Beatrice Russell was born in Perth. The family tree, drawn by her daughter Helen, and reaching back to the eighteenth century, shows men in the various professions in Scotland, and some in India, but no close relations who were doctors, offering no clue as to why Beatrice chose medicine. Her father, James Ritchie (1822– 1913), a civil engineer, lived and practised in Perth, and was involved in building the railway network in the Highlands.

At a time of great prejudice against women in medicine Beatrice studied at Edinburgh at the Jex Blake School of Medicine for Women, where she was taught by her future husband, the pathology lecturer. Clinical teaching was at the Leith Hospital. Elsie Inglis was a contemporary. Beatrice took the Triple Qualification of the Scottish Royal Colleges in 1894, the year of her marriage, and proceeded to become MD with distinction at Brussels in 1895. Her husband’s anonymous obituarist in The Lancet described her in 1940 as a ‘brilliant Edinburgh licentiate’; however, while she had married William Russell, at the time an assistant physician at the Edinburgh Royal Infirmary of three years standing, she never practised medicine herself, although she did lecture alongside Elsie Inglis to the Edinburgh Health Visitors Association around 1908, between the births of her two sons in 1903 and 1912. She supported her husband in his increasing eminence by keeping an open but not lavish house in Walker Street, and reared an exceptionally gifted family. Her daughter Helen wrote years later:

. . . I suppose my parents were the mainstay, brought up without any superiority of sex, and medicine was the great profession in which we could all work together. My mother was ambitious for her daughters, and later for her sons . . . she did much to speed us on our way. We were a very affectionate family, surrounded by care.

When war broke out in 1914 Beatrice was swept along by her charismatic friend and neighbour Elsie Inglis into the organisation of the Scottish Women’s Hospitals; the War Office would not have women doctors in the RAMC until very much later in the war (the War Office banned the care of British casualties by these women until the grave military crisis of 1918), and Elsie Inglis’ urge for surgical action was coupled with the wish to demonstrate the equal worth of female doctors as a vindication of the non-violent suffragettes’ beliefs. The organisation was, of course, entirely voluntary; the collection of funds apart, Beatrice Russell took the most exposed part as chairman of the personnel committee. They started in October 1914, and the first volunteers were in France by December to deal with the French sick and wounded.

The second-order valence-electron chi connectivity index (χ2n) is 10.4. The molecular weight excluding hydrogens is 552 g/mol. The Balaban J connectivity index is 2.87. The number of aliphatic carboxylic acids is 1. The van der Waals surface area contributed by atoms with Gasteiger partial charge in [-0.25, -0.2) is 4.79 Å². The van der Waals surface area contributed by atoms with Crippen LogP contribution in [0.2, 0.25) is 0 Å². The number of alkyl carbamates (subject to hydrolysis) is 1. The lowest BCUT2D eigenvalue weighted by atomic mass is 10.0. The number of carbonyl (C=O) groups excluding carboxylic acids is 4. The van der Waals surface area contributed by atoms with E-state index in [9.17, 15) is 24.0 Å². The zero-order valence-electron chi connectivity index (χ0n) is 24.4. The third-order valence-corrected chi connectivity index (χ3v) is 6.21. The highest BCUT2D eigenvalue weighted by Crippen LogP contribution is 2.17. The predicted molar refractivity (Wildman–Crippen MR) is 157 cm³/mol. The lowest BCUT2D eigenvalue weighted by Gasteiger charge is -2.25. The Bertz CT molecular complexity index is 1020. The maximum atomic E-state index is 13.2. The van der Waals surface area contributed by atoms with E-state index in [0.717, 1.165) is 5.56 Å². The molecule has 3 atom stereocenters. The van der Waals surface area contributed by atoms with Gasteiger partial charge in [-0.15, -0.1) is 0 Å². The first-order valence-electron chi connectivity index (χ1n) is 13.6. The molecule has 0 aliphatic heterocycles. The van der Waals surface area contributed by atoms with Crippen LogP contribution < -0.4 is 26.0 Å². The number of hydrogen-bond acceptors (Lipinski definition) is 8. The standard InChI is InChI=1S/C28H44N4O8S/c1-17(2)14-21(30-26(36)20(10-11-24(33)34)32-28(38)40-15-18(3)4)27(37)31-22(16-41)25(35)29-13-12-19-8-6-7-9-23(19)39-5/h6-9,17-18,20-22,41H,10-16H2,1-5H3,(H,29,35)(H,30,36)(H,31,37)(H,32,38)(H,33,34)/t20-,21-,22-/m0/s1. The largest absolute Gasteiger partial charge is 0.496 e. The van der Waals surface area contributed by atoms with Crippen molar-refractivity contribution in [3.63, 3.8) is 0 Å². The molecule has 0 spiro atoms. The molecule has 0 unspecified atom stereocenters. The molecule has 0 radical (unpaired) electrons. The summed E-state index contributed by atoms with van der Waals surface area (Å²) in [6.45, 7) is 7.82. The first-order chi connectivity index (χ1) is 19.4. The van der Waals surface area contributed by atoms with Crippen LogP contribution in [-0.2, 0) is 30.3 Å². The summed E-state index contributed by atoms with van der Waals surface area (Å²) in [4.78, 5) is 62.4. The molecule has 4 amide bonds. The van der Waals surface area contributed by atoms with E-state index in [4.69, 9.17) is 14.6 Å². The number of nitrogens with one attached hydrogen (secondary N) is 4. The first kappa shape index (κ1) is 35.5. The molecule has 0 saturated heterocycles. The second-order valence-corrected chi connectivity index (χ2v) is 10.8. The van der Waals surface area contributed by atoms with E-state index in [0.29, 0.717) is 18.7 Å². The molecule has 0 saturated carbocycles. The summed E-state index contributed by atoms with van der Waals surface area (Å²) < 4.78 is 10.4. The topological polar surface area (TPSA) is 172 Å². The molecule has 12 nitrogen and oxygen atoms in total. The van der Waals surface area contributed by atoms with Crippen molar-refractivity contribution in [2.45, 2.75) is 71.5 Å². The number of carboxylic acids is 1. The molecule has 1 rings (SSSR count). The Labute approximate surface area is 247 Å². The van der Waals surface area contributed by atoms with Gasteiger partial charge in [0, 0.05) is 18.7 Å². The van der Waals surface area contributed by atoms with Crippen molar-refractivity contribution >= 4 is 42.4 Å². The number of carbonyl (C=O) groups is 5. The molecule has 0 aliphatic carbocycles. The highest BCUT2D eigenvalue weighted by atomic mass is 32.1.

The Royaumont Hospital eventually had hundreds of active beds, and the women more than proved their case. Elsie Inglis took a smaller band to help the Serbs in the Balkans; when Serbia was overrun, Elsie Inglis was captured and repatriated before taking another hospital to Romania, where the remnants of the Serbian army were fighting. At the time she was dying, most probably of cancer. The hospital staff were caught up in the Russian revolution, and were eventually evacuated from Archangel to Newcastle upon Tyne. Inglis died two days after arrival.

Beatrice Russell stayed in Edinburgh during the war, for her son Scott was only two in 1914. The archives of the organisation of the Scottish Women’s Hospitals have been preserved, and document a monumental enterprise. The organisers and many of the executors were ‘well connected’, including the Commander-in-chief Sir John French’s sister Mrs Harley, who was killed at Monastir in 1917. Russell had to deal with innumerable problems; squabbles, pay, uniforms, supplies and even politics. The organisation tried to get the Foreign Office to intervene actively in the evacuation of the unit from revolutionary Russia and (more debatably) to give more support to the Serbian government in exile, the progenitor of the ill-fated Yugoslavia.

Russell went abroad only in the aftermath in 1919 when she went to Belgrade to wind up the hospital and plan the future use of the remaining funds. Dr Isabel Emslie (later Lady Hutton CBE), who had been at the sharp end of the organisation wrote to her mother about Russell and her colleague Miss Kemp ‘. . . Poor old girls, they are such genteel Edinburgh West Enders that I am very sorry for them . . . they were very pleased about it all and thought themselves no end of heroes coming out here . . .’. In 1928, she wrote about them in a book:

. . . both of them had done unceasing work . . . Our Committee was not composed of the kind of women who work for a few months . . . they worked on quietly and unostentatiously from beginning to end . . . they had a wonderful understanding of the situation . . . great appreciation of the good points of the Serbs and wonderful patience with their bad ones.